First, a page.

Hi Kim!


My husband is diabetic, too. I have done the whole talking thing and sending him e-mails and offering to walk with him, too. Bottom line is that my husband is an adult and even has an IQ that is twelve points higher than mine. We have the same education and years of teaching, too. We've known one another since we were ten and dated since we were twelve. The difference is that I don't have diabetes and he does. I'm sure that he feels really bad about how he can't do many of the things he used to do and that he has next to no energy while I run around doing everything AND workout twice a day! Bottom line is I don't have Diabetes and he does. I don't think he wants to listen to someone who literally can't walk in his moccasins!!

He does what he WANTS to do. I'm done harping, and I'm done letting him know what I think will be best for him. My harping and commenting and all that hasn't gotten him to do ONE SINGLE THING!

Now maybe your husband is different. Maybe yours will read the e-mail and respond to it. I just have had no luck with any encouragement or harping or threats or sweet nothings that I have given, so I just let him solve things for himself now!

My husband often has leg cramps. His legs jerk and sometimes even knock against me quite hard at night. I am awakened often by him at night. He also has peripheral neuropathy (nerve damage) as a result of going undiagnosed for several years! (Short of hog-tying him and putting him in a sack and dropping him off at the doctor's it was only when he had severe PAIN in his feet that he decided to go to get some help!) He's been put on Cymbalta for the neuropathy. It as helped him a lot. At least now he doesn't howl in pain! The Cymbalta has helped his mood swings and bouts of anger, too, which makes him easier to live with than previously.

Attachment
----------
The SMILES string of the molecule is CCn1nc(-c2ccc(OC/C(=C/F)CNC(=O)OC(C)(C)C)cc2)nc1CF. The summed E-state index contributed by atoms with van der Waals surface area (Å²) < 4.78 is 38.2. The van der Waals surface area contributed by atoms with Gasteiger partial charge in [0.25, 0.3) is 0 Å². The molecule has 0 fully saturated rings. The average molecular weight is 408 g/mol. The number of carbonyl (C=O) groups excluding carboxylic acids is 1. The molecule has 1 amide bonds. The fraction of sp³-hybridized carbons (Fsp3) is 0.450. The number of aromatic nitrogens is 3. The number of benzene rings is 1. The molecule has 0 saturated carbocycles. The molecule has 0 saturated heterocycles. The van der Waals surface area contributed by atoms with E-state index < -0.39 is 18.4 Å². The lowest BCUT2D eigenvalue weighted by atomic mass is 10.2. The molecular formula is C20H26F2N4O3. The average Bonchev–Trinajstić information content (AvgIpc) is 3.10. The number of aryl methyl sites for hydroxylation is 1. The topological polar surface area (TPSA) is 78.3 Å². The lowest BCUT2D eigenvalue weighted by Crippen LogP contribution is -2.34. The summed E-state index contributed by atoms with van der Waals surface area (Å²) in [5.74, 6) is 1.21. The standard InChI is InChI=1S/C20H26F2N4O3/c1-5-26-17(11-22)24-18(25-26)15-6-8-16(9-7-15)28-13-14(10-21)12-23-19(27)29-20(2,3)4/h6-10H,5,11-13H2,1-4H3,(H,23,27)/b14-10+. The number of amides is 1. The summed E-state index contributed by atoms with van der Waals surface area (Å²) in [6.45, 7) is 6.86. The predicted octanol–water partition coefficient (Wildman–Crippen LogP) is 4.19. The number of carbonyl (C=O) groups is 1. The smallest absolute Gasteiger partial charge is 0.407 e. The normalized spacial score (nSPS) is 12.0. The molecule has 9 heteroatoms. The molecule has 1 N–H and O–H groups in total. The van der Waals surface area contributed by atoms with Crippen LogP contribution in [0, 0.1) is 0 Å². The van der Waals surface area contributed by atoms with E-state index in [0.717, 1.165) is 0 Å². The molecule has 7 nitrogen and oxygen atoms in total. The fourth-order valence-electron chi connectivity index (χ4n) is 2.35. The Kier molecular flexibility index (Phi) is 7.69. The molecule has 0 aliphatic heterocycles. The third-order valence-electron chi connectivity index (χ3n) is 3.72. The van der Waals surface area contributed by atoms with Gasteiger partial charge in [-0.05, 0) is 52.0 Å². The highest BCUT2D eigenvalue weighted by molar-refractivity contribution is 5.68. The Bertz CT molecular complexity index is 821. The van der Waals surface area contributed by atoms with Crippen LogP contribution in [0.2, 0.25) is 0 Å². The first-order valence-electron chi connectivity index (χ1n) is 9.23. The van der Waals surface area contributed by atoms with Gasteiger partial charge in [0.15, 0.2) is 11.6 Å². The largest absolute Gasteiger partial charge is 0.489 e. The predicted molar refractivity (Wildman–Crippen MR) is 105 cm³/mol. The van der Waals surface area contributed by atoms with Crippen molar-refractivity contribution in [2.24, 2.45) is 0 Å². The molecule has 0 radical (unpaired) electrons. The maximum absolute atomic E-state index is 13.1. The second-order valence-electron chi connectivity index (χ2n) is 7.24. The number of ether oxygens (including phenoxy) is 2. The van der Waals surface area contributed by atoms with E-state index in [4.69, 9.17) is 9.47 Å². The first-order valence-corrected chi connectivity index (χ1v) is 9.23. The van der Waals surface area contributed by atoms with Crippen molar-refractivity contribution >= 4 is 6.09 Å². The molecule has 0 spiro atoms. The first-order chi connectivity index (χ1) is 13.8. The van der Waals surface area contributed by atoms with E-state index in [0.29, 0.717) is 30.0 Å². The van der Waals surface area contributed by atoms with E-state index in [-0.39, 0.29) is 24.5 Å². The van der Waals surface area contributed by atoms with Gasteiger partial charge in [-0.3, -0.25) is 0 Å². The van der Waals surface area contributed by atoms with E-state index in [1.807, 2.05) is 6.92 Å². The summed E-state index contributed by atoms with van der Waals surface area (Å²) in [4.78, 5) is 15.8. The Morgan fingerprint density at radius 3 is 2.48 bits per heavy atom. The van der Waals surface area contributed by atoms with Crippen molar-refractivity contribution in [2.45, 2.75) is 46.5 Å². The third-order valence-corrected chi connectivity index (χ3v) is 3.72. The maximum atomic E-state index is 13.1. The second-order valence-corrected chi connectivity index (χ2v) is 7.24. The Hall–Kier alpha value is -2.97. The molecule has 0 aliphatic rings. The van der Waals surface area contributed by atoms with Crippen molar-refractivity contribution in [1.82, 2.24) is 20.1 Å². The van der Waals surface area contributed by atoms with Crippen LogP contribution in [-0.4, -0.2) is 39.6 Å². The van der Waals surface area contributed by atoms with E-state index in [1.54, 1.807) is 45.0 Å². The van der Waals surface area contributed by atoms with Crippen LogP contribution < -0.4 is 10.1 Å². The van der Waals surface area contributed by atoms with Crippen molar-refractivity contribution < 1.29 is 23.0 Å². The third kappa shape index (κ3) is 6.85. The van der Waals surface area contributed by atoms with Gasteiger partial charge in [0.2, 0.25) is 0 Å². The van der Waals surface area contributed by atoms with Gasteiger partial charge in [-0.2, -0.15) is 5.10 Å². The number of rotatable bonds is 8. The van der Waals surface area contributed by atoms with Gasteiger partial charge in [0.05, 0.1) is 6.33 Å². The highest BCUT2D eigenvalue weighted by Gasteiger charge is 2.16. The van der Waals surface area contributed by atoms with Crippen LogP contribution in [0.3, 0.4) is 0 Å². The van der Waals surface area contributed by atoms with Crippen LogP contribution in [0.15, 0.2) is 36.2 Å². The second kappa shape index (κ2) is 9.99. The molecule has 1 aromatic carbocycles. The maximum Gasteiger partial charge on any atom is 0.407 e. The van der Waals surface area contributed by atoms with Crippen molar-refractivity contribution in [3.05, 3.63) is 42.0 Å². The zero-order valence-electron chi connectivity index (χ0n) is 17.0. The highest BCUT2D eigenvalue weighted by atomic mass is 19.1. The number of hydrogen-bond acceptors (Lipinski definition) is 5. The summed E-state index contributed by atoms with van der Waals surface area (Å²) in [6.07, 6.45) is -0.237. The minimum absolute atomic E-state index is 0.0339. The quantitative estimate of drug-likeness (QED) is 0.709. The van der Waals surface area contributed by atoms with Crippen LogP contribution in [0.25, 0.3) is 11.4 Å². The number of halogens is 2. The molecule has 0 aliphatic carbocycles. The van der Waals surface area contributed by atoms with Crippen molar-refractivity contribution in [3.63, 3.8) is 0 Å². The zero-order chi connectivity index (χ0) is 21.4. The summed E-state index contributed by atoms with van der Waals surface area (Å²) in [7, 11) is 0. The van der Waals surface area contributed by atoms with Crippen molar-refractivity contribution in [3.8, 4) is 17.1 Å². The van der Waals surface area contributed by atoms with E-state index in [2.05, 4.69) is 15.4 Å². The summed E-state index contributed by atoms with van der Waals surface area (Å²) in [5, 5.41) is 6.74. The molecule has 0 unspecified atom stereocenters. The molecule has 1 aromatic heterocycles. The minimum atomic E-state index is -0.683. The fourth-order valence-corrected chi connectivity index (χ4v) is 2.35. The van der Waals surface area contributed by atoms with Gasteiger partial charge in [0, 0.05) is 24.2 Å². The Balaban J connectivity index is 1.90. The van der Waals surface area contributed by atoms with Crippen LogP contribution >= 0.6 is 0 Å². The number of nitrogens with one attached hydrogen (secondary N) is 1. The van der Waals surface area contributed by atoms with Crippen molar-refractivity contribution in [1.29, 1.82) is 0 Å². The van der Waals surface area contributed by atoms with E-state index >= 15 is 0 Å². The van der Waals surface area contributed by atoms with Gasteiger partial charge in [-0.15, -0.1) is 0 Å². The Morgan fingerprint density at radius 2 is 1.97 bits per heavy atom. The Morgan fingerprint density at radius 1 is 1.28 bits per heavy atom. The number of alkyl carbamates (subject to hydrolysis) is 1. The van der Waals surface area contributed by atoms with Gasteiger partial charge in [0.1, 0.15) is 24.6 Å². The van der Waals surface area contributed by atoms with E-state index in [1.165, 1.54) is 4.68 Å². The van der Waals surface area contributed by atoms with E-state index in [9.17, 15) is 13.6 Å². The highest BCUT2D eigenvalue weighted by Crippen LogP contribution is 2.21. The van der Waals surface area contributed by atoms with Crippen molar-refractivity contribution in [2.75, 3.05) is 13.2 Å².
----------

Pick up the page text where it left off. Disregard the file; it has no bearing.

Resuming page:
I hope you have success! I wish you much luck!

Diabetes is a stealer! Diabetes is a wrecker! Diabetes is the !!!
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Old 04-11-2007, 10:00 AM   #4
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Well..it isn't a husband , but a son. I was really upset when he was diagnosed with diabetes, but after my first response, not wanting to have this to be happening and worried about complications, I decided to leave it to him and his doctors and kept my mouth shut (pretty much). I did calmly tell him about a coworker who manages his diabetes by diet alone,I began to notice he was losing weight (a lot ) . This week he told me that he no longer needs to take diabetes medication.This came from his doctor.He did this by a lot of exercise and diet. My son is an adult but I am still his mother and worry as all mothers do. I think in his case it was better that I butt out and it seems to have worked.
Goal 12/21/2007
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Old 04-11-2007, 10:37 AM   #5
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Your letter was so sweet and supportive. Your husband is very lucky to have you.

My father in law was diabetic, and totally ignored it. My mother in law tried so hard to get him to eat right and exercise-he just would not do it. He did have other health problems, but they were all compicated by diabetes. He had to have several toes amputated and had two strokes. Please, I'm not trying to scare you, I'm sure you've read everything you can about the disease. I just hope your husband can help HIMSELF before it is too late.

I'm dimly remembering reading a weight loss book where the writer said he his "lightbulb" moment to lose weight and become healthier occured when he was sitting on his couch, eating chips and watching tv. There was a medical show on about a man who had his leg amputated from the knee down because of complications from diabetes. He said that scared him so much that from that moment he worked to become healthier. Does anyone remember what book that was? It might have been "From Chunk To Hunk", which was written by a member of 3fc. It's a compelling read-I loaned it out and never got it back....

"I can't change the world, but I can change the world in me. I rejoice!"-Rejoice by U2
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Old 04-11-2007, 10:46 AM   #6
Losin' it forever!
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Suzie, thank you for the book suggestion. I googled it and he is actually putting the book up on line at http://www.chunktohunk.com/main

I haven't heard back from the husband yet and it doesn't matter if he doesn't reply. I know he'll talk to me about it when he's ready. Thanks for the responses as they really do help me, even if not him.
RNY 4/15/08

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GW 165

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Old 04-11-2007, 11:40 AM   #7